You cannot be loved by everyone. It’s a lesson we all learn at some point in our lives and it applies as much to brands as it does to individuals. Too often marketing teams try to appeal to everyone, acting as people pleasers in the process, by placating every voice and opinion on social media. It makes for a bland recipe that diminishes their brand identity. Instead, a little bit of “hate” may be the secret ingredient to success.
The digital age is a labyrinth, where every move is scrutinised, and every misstep amplified. Brands must tread carefully but one of the most important lessons to remember is that social media is a two-sided conversation. It can be tempting to turn off comments or ignore criticism. However, that can do more harm than good, making a brand look cowardly or shady.
So, what’s the alternative? Social media teams sometimes give in and concede to every angry tweeter. Of course, there is always merit in using social media as a tool for listening to legitimate criticism and using that information to improve your product. That said, the wheel of criticism on social media never ends.
Falling into these traps may stop you from standing out for all the wrong reasons but it also stops you from standing out at all. Brands risk going unnoticed and falling under the radar. Some brands, like Yorkshire Tea, have realised that ‘playing it safe’ is the antithesis to innovation. The tea brand recently told a user on X, formerly known as Twitter, to “please stop buying our tea” after they posted an anti Black Lives Matter post. It’s risky, but now you know what the company stands for and those with similar values will love the brand even more for it.
Brands can take it one step further. 'Hatevertising' is the rebel child of modern marketing that is all about turning sneers into cheers. Here, hate is not an adversary but a muse, inspiring brands to craft narratives that resonate with audacity and authenticity. Few do it better than KFC. After suffering crippling supply chain problems that left its shops without chicken, it published elegant newspaper ads proclaiming ‘FCK, we’re sorry.” It has also incorporated widespread criticism of its chips into adverts for new and improved flavours. You can’t accuse this brand of being in denial. It glides with grace through waves of criticism, turning scorn into brand loyalty.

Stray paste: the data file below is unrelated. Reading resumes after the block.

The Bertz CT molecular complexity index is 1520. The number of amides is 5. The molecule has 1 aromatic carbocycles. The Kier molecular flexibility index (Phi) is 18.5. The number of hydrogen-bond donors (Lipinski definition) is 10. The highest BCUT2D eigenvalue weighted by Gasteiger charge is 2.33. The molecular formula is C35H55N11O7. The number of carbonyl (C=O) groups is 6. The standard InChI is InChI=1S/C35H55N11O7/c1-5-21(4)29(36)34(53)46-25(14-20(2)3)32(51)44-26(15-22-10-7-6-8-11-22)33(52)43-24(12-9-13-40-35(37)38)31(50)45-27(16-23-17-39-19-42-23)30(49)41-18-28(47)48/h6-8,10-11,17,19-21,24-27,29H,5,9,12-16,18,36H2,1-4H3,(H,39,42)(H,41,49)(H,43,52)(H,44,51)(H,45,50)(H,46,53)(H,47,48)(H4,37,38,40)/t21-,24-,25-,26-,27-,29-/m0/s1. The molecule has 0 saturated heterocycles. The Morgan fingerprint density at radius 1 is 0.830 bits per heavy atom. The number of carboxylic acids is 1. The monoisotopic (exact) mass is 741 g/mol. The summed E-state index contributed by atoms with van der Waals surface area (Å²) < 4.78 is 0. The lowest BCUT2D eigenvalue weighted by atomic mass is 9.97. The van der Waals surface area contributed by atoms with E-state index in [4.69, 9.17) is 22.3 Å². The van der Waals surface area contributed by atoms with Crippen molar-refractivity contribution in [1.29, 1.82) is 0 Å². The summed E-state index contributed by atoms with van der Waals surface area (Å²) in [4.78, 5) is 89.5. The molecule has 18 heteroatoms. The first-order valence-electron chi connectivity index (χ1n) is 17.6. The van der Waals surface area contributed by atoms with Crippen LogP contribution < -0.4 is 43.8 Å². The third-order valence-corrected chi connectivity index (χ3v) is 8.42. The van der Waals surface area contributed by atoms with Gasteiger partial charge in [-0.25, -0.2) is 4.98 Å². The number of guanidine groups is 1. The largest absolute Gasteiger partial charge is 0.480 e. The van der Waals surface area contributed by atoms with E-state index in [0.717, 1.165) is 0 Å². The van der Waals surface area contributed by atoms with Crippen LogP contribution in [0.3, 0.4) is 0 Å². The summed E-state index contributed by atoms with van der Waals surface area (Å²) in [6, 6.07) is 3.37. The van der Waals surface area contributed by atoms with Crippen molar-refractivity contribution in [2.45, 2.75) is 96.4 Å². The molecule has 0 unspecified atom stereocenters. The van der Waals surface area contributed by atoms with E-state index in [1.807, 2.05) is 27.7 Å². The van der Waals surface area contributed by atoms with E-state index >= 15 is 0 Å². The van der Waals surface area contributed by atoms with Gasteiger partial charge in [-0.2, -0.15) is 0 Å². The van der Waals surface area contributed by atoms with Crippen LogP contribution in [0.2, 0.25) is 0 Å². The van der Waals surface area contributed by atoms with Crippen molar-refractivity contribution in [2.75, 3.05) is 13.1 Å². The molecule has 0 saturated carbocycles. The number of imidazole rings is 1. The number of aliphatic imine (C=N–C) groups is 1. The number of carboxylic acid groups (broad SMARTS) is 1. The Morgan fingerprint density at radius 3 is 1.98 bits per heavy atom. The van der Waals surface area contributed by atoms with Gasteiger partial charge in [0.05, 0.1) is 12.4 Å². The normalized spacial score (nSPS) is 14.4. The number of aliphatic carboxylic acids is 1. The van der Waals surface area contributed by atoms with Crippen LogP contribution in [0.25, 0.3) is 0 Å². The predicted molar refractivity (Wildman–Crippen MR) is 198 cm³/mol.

There are risks for companies when their hate filters fail. When incumbents are asleep at the wheel, challengers can erupt onto the scene. In 2018, Billie, a woman’s razor company depicted women shaving their body hair. Up until then, women’s razor adverts often showed women shaving already clean-shaven bodies. Women have long found this ridiculous. Billie was plugged in. It read the mood and called out this absurdity in its advert, reaping the benefits in the process.
In the digital age control is but an illusion and universal adoration a mirage. The bravest brands are those that dance with the dragons of criticism, that find harmony in the cacophony of hate, and in doing so, craft narratives that are not just heard, but felt, and not just seen, but remembered.